9 essays
Compiled by e-flux journal editors

The global pandemic has sent many of us into self-imposed captivity to protect ourselves from others and to protect others from ourselves. Anyone could be the sickness and anyone could be the cure, depending on who you come into contact with and who you don't. If the challenge of biopolitics has always been to understand the sublime administration of productive and vital forces—life and death, economic flows, health, freedom of movement, populations as statistics, etc.—then what on earth are we meant to learn from COVID-19, and from the new world order and disorder that it has imposed on all of us?

These following essays from the past issues of e-flux journal might speak to this question.

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Hito Steyerl
Missing People: Entanglement, Superposition, and Exhumation as Sites of Indeterminacy
Originally published in October 2012

In 1935, Erwin Schrödinger devised an insidious thought experiment. He imagined a box with a cat inside, which could be killed at any moment by a deadly mixture of radiation and poison. Or it might not be killed at all. Both outcomes were equally probable.

Boris Groys
Entering the Flow: Museum between Archive and Gesamtkunstwerk
Originally published in December 2013

Traditionally, the main occupation of art was to resist the flow of time. Public art museums and big private art collections were created to select certain objects—the artworks—take them out of private and public use, and therefore immunize them against the destructive force of time. Thus, our art museums became huge garbage cans of history in which things were kept and exhibited that had no use anymore in real life: sacral images of past religions or status objects of past lifestyles. During a long period of art history, artists also participated in this struggle against the destructive force of time. They wanted to create artworks that would be able to transcend time by embodying eternal ideals of beauty or, at least, by becoming the medium of historical memory, by acting as witnesses to events, tragedies, hopes, and projects that otherwise would have been forgotten. In this sense, artists and art institutions shared a fundamental project to resist material destruction and historical oblivion.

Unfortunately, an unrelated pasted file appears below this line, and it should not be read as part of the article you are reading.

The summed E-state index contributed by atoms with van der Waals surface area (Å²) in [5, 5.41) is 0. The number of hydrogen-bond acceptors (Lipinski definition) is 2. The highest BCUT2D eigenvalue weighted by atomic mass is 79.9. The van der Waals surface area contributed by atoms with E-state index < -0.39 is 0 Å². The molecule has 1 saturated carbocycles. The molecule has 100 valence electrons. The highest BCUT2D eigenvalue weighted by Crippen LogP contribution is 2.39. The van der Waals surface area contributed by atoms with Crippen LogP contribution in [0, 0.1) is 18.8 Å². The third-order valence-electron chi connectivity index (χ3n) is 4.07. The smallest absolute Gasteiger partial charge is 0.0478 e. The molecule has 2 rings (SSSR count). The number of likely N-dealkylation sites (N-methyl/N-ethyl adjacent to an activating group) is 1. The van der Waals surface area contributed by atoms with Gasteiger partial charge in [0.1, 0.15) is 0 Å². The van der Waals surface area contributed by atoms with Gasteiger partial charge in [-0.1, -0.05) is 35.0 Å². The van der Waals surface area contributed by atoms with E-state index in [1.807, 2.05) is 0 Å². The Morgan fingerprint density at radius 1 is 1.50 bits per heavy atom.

Captives of the Cloud: Part I
Originally published in September 2012

We are the voluntary prisoners of the cloud; we are being watched over by governments we did not elect.

Eyal Weizman
665: The Least of All Possible Evils
Originally published in October 2012

The preemptive logic of the “lesser evil” is often invoked to justify the use of a lesser violence to prevent a supposedly greater, projected one. The argument conjures a cold calculus of differentials, one in which good and evil are seen as commodities that are exchanged, transferred, speculated upon and in constant circulation. But, as in our contemporary financial economy, the Leibnitzian theodicy of “the best of all possible worlds” is in crisis, and out of its ruins emerges its twin—the necro-economy of “the least of all possible evils.” Eyal Weizman’s most recent book The Least of All Possible Evils looks specifically at the structure of this argument, the predictive and incalculable conceptions of violence it puts forth, and its redeployment as a means of providing a convenient bogeyman for justifying almost any atrocity committed in the name of even more heinous hypothetical consequences. Looking at the forces shaping international law, at the paradoxes of the humanitarian band-aid, and at the dark art of forensic architecture, EW points to the very shape of a weak negativity that characterizes the withdrawal of any coherent mission for the left.

John Russell
Abysmal Plan: Waiting Until We Die and Radically Accelerated Repetitionism
Originally published in June 2013

A car crash harnesses elements of eroticism, aggression, desire, speed, drama, kinesthetic factors, the stylizing of motion, consumer goods, status—all these in one event. I myself see the car crash as a tremendous sexual event really: a liberation of human and machine libido (if there is such a thing).